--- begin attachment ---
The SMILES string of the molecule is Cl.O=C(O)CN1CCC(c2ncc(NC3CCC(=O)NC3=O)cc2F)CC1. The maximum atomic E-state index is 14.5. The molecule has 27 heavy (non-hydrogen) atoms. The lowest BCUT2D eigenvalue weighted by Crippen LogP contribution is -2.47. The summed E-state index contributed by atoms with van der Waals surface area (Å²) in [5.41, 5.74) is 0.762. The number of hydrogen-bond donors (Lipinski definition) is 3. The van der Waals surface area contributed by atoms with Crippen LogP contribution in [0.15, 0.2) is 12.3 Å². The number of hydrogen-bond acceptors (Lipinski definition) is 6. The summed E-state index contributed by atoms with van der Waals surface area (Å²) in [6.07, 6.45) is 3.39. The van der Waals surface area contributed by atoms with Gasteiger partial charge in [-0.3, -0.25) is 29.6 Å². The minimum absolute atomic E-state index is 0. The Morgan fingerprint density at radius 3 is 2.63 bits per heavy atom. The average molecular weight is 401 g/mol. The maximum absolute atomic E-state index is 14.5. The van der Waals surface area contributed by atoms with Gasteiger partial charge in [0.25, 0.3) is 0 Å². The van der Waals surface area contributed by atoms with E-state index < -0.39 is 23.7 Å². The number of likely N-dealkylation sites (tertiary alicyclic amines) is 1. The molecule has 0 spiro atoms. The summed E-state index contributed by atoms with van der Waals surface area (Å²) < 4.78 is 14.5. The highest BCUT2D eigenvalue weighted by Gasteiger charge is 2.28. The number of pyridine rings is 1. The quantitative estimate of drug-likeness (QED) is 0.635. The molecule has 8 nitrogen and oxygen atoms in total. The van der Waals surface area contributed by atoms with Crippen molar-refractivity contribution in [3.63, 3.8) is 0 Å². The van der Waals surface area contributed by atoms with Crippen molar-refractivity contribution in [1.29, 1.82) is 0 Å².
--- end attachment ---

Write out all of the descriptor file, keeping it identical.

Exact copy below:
The SMILES string of the molecule is Cl.O=C(O)CN1CCC(c2ncc(NC3CCC(=O)NC3=O)cc2F)CC1. The maximum atomic E-state index is 14.5. The molecule has 27 heavy (non-hydrogen) atoms. The lowest BCUT2D eigenvalue weighted by Crippen LogP contribution is -2.47. The summed E-state index contributed by atoms with van der Waals surface area (Å²) in [5.41, 5.74) is 0.762. The number of hydrogen-bond donors (Lipinski definition) is 3. The van der Waals surface area contributed by atoms with Crippen LogP contribution in [0.15, 0.2) is 12.3 Å². The number of hydrogen-bond acceptors (Lipinski definition) is 6. The summed E-state index contributed by atoms with van der Waals surface area (Å²) in [6.07, 6.45) is 3.39. The van der Waals surface area contributed by atoms with Gasteiger partial charge in [-0.3, -0.25) is 29.6 Å². The minimum absolute atomic E-state index is 0. The Morgan fingerprint density at radius 3 is 2.63 bits per heavy atom. The average molecular weight is 401 g/mol. The maximum absolute atomic E-state index is 14.5. The van der Waals surface area contributed by atoms with Gasteiger partial charge in [0.25, 0.3) is 0 Å². The van der Waals surface area contributed by atoms with E-state index < -0.39 is 23.7 Å². The number of likely N-dealkylation sites (tertiary alicyclic amines) is 1. The molecule has 0 spiro atoms. The summed E-state index contributed by atoms with van der Waals surface area (Å²) < 4.78 is 14.5. The highest BCUT2D eigenvalue weighted by Gasteiger charge is 2.28. The number of pyridine rings is 1. The quantitative estimate of drug-likeness (QED) is 0.635. The molecule has 8 nitrogen and oxygen atoms in total. The van der Waals surface area contributed by atoms with Crippen molar-refractivity contribution in [3.63, 3.8) is 0 Å². The van der Waals surface area contributed by atoms with Crippen molar-refractivity contribution in [1.29, 1.82) is 0 Å².